On The Road Again

Editor's Notes

The PMA Show: 8Mp Digicams, Digital SLRs...And Much, Much More

This issue contains our reports from the Photo Marketing Association (PMA) Show, the biggest photo and imaging trade show in the US. Covering this show is a major task, but our crack reporters--Peter Burian, Joe Farace, Dave Howard, Chris Maher, Bob Mayer, Jack Neubart, Uwe Steinmueller, and yours truly--spent the days and nights tracking down new products and spotting trends that will affect how we shoot, light, store, and manipulate our images, and carry all that gear, in the year and years ahead. As you might have guessed, much of what was new at the show was in the digital realm. That includes the new 8-megapixel cameras, digital SLRs, scanners and printers, software, and exciting new memory cards with even greater capacity and speed. But there were also new films from Kodak, some very affordable yet high-tech film SLRs and a host of accessories for both the film and digital realm. This show also noted the passing, for all intents and purposes, of the APS film format.

Though not a surprise, we all got our first look at the new crop of 8-megapixel digicams. The question no longer is whether or not you can have enough megapixels in your digital camera--it becomes, just how many megapixels do you need, and what's the price you pay (not dollars) in terms of all those pixels on such a small chip? Uwe Steinmueller raises some interesting points in his report and it's something we'll continue to test as soon as we get our hands on these cameras.

Cameras like the new Canon EOS-1D Mark II we report on in this issue and others that are sure to follow may sound the bell for 35mm film SLRs. The question is: will they do the same to medium format film cameras? While medium format scanners combined with the beauty and resolution of medium format film makes for an image quality combination that's hard to beat, simple economics may prevail. It will take some very clever marketing, and a very strong message about ultimate image quality, to keep medium format viable. True, large format cameras are still sold, and there will remain a dedicated core of enthusiasts who will stick to their medium format guns.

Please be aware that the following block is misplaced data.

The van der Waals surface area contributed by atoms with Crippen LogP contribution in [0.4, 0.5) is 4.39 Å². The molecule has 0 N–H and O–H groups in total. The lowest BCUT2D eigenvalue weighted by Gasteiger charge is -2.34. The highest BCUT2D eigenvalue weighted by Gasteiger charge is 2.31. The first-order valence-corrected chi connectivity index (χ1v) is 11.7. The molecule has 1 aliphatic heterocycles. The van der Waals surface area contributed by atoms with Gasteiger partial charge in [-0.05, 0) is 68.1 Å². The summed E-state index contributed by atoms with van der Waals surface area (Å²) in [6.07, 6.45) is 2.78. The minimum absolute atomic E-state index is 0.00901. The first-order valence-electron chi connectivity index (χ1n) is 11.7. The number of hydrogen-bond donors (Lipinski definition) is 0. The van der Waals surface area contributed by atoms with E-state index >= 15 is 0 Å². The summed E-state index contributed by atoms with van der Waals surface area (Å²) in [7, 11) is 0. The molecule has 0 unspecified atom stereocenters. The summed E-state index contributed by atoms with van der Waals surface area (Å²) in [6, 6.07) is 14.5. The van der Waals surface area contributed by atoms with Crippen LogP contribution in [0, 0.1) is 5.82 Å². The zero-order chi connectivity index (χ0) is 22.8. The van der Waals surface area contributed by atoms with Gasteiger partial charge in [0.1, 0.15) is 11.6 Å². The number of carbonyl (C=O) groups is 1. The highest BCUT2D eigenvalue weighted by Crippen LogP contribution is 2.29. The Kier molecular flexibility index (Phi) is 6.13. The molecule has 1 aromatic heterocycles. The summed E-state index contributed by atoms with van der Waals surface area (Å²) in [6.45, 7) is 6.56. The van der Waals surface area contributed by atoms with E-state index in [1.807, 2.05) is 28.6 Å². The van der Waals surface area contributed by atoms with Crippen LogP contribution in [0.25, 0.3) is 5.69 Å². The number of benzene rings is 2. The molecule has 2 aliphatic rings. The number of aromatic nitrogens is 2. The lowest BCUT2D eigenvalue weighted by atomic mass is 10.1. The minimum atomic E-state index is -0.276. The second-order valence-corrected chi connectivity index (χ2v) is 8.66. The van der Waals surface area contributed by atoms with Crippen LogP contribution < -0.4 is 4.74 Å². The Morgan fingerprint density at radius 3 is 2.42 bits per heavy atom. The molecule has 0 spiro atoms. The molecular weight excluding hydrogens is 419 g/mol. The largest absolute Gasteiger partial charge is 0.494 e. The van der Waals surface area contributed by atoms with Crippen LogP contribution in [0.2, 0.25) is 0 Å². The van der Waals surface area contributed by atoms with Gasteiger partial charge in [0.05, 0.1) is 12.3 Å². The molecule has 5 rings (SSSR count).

For now, it seems that when it comes to megapixels the bar, now defined as 8 megapixels for medium to high-end digicams, will continue to be raised. Frankly, we thought that digicams would stop at 5 or 6, but now that 5s are going for what 2s sold for a few years ago and 6s for what 4s brought not so far back, everyone questions when it might end.

One factor that might help you decide to get into digital is just how you can transition, or adapt from one system (film) to another (digital). It might become easier for owners of Minolta and Pentax SLRs, now that both companies have, or have announced digital SLRs that will take their previous lenses. The Pentax *ist D is already available; the Minolta announcement at the show was that they will have a digital SLR with Maxxum lens compatibility ready in the fall. And Leica R owners will also have a digital back for their current R bodies.

But I don't want to give away all the goodies we have in store for you in this issue. I can promise you that our reports have something for everyone involved in photography along with a few surprises, and of course our annual Best of Show picks from each of our contributors.
All in all, a show such as this is about new tools for practicing the art and craft of photography. Admittedly, this is a gear-laden issue, but we wanted to do justice to how this show serves as a bellwether for all things photographic, and how the tools of the trade can, in part, define and hopefully expand our ability to express our visual creativity.